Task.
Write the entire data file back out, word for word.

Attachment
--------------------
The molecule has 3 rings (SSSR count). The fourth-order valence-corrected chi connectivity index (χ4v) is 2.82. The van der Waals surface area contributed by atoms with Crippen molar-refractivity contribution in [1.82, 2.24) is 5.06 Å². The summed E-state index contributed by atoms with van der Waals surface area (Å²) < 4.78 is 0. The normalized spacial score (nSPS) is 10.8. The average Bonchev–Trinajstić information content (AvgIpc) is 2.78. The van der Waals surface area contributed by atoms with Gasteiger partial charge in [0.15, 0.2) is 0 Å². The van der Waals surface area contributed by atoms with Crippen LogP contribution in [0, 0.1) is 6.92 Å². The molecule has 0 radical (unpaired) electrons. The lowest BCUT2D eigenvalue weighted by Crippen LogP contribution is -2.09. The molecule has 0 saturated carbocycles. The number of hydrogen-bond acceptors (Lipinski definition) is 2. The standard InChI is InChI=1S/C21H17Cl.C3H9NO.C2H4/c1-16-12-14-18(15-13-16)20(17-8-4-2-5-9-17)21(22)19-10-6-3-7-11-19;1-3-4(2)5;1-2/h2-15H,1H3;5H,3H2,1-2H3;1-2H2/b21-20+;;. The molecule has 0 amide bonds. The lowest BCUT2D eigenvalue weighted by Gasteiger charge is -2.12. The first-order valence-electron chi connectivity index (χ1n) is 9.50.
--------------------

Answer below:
The molecule has 3 rings (SSSR count). The fourth-order valence-corrected chi connectivity index (χ4v) is 2.82. The van der Waals surface area contributed by atoms with Crippen molar-refractivity contribution in [1.82, 2.24) is 5.06 Å². The summed E-state index contributed by atoms with van der Waals surface area (Å²) < 4.78 is 0. The normalized spacial score (nSPS) is 10.8. The average Bonchev–Trinajstić information content (AvgIpc) is 2.78. The van der Waals surface area contributed by atoms with Gasteiger partial charge in [0.15, 0.2) is 0 Å². The van der Waals surface area contributed by atoms with Crippen LogP contribution in [0, 0.1) is 6.92 Å². The molecule has 0 radical (unpaired) electrons. The lowest BCUT2D eigenvalue weighted by Crippen LogP contribution is -2.09. The molecule has 0 saturated carbocycles. The number of hydrogen-bond acceptors (Lipinski definition) is 2. The standard InChI is InChI=1S/C21H17Cl.C3H9NO.C2H4/c1-16-12-14-18(15-13-16)20(17-8-4-2-5-9-17)21(22)19-10-6-3-7-11-19;1-3-4(2)5;1-2/h2-15H,1H3;5H,3H2,1-2H3;1-2H2/b21-20+;;. The molecule has 0 amide bonds. The lowest BCUT2D eigenvalue weighted by Gasteiger charge is -2.12. The first-order valence-electron chi connectivity index (χ1n) is 9.50.